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The Death of Corporate Reputation: How Integrity Has Been Destroyed on Wall Street

Book Description

Why did the financial scandals really happen? Why are they continuing to happen? In The Death of Corporate Reputation, Yale's Jonathan Macey reveals the real, non-intuitive reason, and offers a new path forward. For over a century law firms, investment banks, accounting firms, credit rating agencies and companies seeking regular access to U.S. capital markets made large investments in their reputations.  They treated customers well and sometimes endured losses in transactions or business deals in order to sustain and nurture their reputations as faithful brokers and “gate-keepers.”  This has changed completely. The existing business model among leading participants in today’s capital markets no longer treats customers as valued clients whose trust must be earned and nurtured, but as one-off “counter-parties” to whom no duties are owed and no loyalty is required.  The rough and tumble norms of the market-place have replaced the long-standing reputational model in U.S. finance. 

This book describes the transformation inAmerican financefrom the old reputational model to the existing laissez faire model and argues that the change came as a result of threefactors: (1) the growth of reliance on regulation rather than reputation as the primary mechanism for protecting customers and (2) the increasing complexity of regulation, which made technical expertise rather than reputation the primary criterion on which customers choose who to do business with in today’s markets; and (3) the rise of the “cult of personality” on Wall Street, which has led to a secular demise in the relevance of companies’ reputations and the concomitant rise of individual “rain-makers” reputation as the basis for premium pricing of financial services.This compelling book will drive the debate about the financial crisis and financial regulation for years to come--both inside and outside the industry.

Table of Contents

  1. Title Page
  2. Copyright Page
  3. Praise for The Death of Corporate Reputation
  4. Dedication Page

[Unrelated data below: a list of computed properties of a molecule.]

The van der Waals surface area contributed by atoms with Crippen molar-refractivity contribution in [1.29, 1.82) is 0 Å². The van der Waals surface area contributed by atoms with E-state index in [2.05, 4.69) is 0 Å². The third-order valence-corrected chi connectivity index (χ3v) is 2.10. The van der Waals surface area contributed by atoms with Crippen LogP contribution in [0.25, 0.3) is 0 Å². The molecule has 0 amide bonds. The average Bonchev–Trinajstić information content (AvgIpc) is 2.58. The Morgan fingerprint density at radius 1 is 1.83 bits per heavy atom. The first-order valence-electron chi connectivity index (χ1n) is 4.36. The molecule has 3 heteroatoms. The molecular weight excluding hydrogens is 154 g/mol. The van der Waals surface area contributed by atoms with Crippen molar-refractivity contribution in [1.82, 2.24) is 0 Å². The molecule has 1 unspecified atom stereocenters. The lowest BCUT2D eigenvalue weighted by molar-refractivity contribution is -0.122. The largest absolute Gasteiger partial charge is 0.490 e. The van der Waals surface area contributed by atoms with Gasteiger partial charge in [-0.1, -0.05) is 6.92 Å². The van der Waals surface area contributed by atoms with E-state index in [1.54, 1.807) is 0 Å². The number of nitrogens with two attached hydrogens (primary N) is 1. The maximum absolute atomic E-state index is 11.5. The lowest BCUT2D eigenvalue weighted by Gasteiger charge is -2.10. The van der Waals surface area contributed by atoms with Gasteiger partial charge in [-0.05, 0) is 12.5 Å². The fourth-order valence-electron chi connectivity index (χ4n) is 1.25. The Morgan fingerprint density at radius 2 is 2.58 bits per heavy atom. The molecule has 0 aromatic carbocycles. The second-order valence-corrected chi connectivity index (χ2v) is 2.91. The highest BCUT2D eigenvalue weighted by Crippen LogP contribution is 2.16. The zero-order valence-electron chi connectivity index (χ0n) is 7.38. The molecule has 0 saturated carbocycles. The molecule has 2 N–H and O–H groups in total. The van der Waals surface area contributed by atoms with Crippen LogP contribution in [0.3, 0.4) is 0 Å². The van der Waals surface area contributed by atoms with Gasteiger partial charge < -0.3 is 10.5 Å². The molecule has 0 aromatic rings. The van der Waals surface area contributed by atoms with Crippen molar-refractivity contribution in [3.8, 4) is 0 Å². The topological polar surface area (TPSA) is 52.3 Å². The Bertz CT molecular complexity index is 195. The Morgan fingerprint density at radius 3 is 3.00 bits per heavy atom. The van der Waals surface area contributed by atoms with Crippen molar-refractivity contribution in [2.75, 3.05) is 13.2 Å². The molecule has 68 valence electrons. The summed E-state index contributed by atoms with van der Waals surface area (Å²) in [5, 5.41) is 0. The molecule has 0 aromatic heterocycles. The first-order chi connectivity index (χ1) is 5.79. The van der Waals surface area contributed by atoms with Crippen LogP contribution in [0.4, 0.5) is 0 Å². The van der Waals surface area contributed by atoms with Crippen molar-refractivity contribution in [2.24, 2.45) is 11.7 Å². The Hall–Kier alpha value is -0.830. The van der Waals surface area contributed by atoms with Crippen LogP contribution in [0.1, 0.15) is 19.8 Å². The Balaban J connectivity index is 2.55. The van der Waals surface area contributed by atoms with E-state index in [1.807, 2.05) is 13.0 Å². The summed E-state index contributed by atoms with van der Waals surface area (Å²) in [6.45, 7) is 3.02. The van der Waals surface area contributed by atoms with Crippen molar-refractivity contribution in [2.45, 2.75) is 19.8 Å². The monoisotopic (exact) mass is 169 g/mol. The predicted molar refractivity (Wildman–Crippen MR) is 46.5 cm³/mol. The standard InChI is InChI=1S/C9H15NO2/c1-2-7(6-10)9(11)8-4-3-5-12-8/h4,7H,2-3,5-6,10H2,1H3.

5. Contents
  6. Acknowledgments
  7. About the Author
  8. Introduction
  9. 1. The Way Things Used to Work: Reputational Theory and Its Demise
    1. Facebook
    2. Endnotes
  10. 2. Thriving the New Way: With Little or No Reputation—The Goldman Sachs Story
    1. Endnotes
  11. 3. The Way Things Used to Be: When Reputation Was Critical to Survival
    1. Gibson Greeting Cards Versus Bankers Trust
    2. Procter & Gamble Versus Bankers Trust
    3. Endnotes
  12. 4. Individual Reputation Unhinged from the Firm: Hardly Anybody Goes Down with the Ship
    1. Flaw Number One: Cheaters Never Prosper
    2. Flaw Number Two: You Will Go Down with the Ship
    3. Flaw Number Three: Corporate Reputation and Individual Reputation Are the Same
    4. Endnotes
  13. 5. Proof in the Pudding: Michael Milken, Junk Bonds, and the Decline of Drexel and Nobody Else
    1. Michael Milken: The Emperor of Junk Bonds
    2. Milken Was Loved by His Customers, Loathed and Feared by His Competitors
    3. Where the Drexel People Landed
    4. Milken Had Many Reputations, and He Probably Was Innocent
    5. Not Even Michael Milken Could Survive the Collapse of the S&L Industry
    6. Michael Milken Was a Political Stepping-Stone for an Ambitious Unscrupulous NY Politician
    7. Drexel Died but Its People Survived
    8. Endnotes
  14. 6. The New, Post-Reputation Wall Street: Accounting Firms
    1. Reputations for Hire: The Reputation Industry
    2. You Don’t Have to Trust the Company if You Can Trust Its Auditor
    3. Enron and the Accounting Firm That Audited It
    4. From General Partnerships to Limited Liability Partnerships
    5. Where Did All the Enron Partners Go?
    6. Auditing and Consulting Simultaneously
    7. Endnotes
  15. 7. The New, Post-Reputation Wall Street: Law Firms
    1. Accounting for the Risk?
    2. Resolute Representative and Moral Mediator
    3. Attorneys Rise; Accountants Fall
    4. The Legal Reputational Model
    5. Endnotes
  16. 8. The New, Post-Reputation Wall Street: Credit Rating Agencies
    1. Rating the Raters
    2. NRSROs and a Downgrade in Quality
    3. Understanding Structured Issues
    4. Downgraded Ratings
    5. Tradition and Simplicity Outweigh Reputation
    6. Endnotes
  17. 9. The New, Post-Reputation Wall Street: Stock Exchanges
    1. The Credit Rating Agencies
    2. The Accounting Firms and the Audit of Public Companies
    3. Stock Exchanges as Reputational Intermediaries
    4. Endnotes
  18. 10. The SEC and Reputation
    1. Succeeding In and Out of the SEC
    2. Endnotes
  19. 11. The SEC: Captured and Quite Happy About It
    1. Problems at the SEC: Is the SEC Simply “Captured” or Is It Suffering from “Stockholm Syndrome” Too?
    2. Let’s Sue Them All and Let Investors Decide for Themselves Who the Bad Guys Are
    3. The SEC Has Priorities All Its Own
    4. The SEC Versus the Supreme Court and the Department of Justice
    5. Endnotes
  20. 12. Where We Are and Where We Are Headed: A Conclusion of Sorts
    1. Max Weber and Statistical Discrimination
    2. Social Capital
    3. Self-Help and New Institutions as Sources of Trust
    4. Regulation: The New Secular Religion
    5. Endnotes
  21. Index
  22. FT Press